Landing a big job in architecture, though I once compared it to winning an election, is not really like attaining high office in politics. The reason is the difference between intentions and outcomes.
Clever architects have to rely exclusively on intentions and take things at face value. They have to maintain that the job will go on site next week, even when Working Lunch has told the world that the client has issued a profits warning and plans to sack 15,000 employees.
A clever politician would never get caught out like that. He or she would assume from the outset that whatever policy they were advocating had the lifespan of a fruit fly. At the first sign of a setback, they would abandon it and rush back to the goalmouth. Just imagine that (until last week) you were architect for a big Swissair project or a big cheese in the Swiss aviation ministry. As an architect, you would have had to hang on to the 'bank rescue' line until the cabin crews were actually cadging money from the passengers to pay the landing fees. As a ministry spokesperson, you would have been able to back away smartish and deliver a Thatcherite homily on thrift and fiscal probity in the airline business.
In the case of the airline industry, whatever intentions have been aired in connection with the sudden increase in fear of flying following last month's suicide attacks, we can be sure that it is only the outcome that is of importance.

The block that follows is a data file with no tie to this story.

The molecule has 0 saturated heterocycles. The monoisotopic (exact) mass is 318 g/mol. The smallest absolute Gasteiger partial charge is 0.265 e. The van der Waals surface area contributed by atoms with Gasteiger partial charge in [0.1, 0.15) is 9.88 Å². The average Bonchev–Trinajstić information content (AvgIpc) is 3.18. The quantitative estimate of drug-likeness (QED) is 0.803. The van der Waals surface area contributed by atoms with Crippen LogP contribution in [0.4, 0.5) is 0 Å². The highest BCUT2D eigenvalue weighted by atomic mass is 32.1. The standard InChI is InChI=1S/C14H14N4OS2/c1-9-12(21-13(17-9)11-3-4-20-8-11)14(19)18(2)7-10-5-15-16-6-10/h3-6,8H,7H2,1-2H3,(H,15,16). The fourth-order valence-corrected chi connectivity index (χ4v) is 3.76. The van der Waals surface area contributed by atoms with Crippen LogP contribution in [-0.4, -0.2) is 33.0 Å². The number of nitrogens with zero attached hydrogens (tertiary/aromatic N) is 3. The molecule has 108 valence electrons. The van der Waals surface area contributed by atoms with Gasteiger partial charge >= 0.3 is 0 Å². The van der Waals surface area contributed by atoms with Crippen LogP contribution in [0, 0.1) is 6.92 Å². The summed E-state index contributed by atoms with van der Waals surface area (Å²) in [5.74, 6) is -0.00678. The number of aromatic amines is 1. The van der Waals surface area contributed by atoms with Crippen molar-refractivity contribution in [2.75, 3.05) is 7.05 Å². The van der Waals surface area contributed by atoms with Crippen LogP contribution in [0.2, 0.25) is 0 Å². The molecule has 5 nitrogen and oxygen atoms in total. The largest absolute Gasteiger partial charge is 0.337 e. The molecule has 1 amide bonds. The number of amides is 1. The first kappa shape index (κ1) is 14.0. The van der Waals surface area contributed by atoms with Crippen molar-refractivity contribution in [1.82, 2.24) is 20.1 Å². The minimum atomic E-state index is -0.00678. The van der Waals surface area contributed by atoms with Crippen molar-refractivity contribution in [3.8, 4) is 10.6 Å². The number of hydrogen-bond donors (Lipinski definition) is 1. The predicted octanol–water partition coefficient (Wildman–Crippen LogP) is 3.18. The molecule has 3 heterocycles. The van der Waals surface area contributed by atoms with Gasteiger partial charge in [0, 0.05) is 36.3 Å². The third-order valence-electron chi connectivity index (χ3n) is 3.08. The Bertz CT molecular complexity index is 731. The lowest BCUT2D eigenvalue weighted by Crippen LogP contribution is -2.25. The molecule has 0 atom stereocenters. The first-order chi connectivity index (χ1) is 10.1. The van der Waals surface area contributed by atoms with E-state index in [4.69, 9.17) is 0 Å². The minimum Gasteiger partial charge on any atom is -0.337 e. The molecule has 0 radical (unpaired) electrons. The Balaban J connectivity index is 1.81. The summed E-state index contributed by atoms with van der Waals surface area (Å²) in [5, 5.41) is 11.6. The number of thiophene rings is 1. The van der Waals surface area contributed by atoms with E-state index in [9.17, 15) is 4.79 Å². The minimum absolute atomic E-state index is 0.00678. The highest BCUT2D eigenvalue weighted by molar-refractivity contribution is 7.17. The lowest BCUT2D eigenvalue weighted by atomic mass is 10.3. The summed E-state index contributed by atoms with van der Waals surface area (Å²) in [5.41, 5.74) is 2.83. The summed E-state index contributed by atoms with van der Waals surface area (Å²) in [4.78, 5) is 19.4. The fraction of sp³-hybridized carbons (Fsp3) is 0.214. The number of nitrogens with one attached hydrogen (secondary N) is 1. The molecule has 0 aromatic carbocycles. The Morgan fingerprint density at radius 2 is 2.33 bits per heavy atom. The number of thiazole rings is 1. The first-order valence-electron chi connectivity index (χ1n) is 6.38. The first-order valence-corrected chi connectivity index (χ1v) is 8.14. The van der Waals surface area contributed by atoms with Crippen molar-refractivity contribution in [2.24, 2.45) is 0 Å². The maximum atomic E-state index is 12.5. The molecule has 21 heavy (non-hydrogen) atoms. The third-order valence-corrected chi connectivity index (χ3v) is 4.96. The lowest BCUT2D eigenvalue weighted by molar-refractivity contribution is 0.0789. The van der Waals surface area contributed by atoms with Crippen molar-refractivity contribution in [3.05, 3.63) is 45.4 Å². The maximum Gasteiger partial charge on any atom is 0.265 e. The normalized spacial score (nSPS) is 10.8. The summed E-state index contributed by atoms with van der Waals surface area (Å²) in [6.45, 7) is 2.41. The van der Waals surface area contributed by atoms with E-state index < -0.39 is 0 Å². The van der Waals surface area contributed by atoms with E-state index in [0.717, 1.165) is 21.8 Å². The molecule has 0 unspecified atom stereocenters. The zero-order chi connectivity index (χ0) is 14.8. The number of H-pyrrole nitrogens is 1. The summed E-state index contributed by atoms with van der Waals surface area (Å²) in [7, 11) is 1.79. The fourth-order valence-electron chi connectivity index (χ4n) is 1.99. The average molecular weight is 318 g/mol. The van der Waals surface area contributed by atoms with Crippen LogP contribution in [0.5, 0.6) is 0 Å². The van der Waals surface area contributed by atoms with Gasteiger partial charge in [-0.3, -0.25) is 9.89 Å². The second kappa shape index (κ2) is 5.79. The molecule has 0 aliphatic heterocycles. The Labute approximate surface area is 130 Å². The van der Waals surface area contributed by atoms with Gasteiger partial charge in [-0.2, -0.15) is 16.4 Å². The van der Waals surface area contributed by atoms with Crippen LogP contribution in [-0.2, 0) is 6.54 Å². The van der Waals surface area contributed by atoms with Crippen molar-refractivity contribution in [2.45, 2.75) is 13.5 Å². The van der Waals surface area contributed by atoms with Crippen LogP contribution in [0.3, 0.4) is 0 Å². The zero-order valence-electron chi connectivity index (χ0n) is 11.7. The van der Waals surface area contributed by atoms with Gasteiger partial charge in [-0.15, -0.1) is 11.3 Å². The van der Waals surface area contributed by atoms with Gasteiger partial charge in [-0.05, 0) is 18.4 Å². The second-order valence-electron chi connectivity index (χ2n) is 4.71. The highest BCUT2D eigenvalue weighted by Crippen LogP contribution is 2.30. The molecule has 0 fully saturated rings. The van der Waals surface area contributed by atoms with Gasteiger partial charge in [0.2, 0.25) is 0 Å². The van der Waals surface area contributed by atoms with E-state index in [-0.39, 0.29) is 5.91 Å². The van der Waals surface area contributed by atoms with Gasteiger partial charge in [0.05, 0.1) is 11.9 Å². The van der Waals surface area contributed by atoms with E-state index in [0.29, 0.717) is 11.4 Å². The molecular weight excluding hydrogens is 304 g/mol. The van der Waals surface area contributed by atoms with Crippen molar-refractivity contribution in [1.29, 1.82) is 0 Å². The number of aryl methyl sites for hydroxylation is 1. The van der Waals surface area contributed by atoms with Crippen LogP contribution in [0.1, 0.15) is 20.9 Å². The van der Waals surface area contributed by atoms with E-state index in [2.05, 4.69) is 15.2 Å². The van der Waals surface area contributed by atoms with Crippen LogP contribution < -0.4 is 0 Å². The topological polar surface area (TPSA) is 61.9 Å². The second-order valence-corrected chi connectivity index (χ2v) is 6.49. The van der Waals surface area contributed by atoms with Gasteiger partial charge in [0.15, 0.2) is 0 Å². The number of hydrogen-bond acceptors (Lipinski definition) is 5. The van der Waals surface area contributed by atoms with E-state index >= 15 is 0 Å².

Likewise the one-sided debate on tall buildings.
At the time of writing, the forces in this next arena are massing according to 'pro' and 'anti' persuasions. Those in favour of tall buildings - Lord Rogers, possibly Ken Livingstone, perhaps some City of London planners and maybe a few reckless property developers - are ranged against Prince Charles, the Fortress House gang - a crack regiment of stop-everything conservationists - and, in reserve, a battery of insurance companies .
The first serious skirmish between the two sides is expected to take place later this month in London's Guildhall, at the public inquiry into 110 Bishopsgate. There, the supremely confident conservationists expect to rout Lord Rogers and his friends with the aid of a few city turncoats and the irrefutable argument that, if you do not build tall buildings in the City, the average wide-body suicide pilot is bound to get lost and end up over Milton Keynes. Persons of the high-rise persuasion chuckle nervously at this, but their knuckles will whiten when they present their own thin arguments.
They will produce charts, tables and rent rolls that allegedly prove that if only the second NatWest tower had been built in the 1970s, the Mansion House Square appeal had been allowed in the 1980s, and the City had adopted a build-high policy from then onwards, Canary Wharf would never have happened and all this terrorism business would just be a bad dream. Er, but since it is not, perhaps we ought to stack a few big floor-plates up to show we are not scared.
So much for the first encounter. Others will serve only to prove, over and over again, that there is no argument in favour of a 110-storey building that takes four hours to evacuate and will see off the hypothetical threat posed to it by a 200-seat airliner in the wrong hands.
So what will be the final outcome? Lord Rogers' team will go down for the count, leaving maybe one or two dwarfish towers to go up in the City, while the real action shifts decisively to the provinces and the suburbs - leading to a net decrease in London's density of occupation over the next 20 years.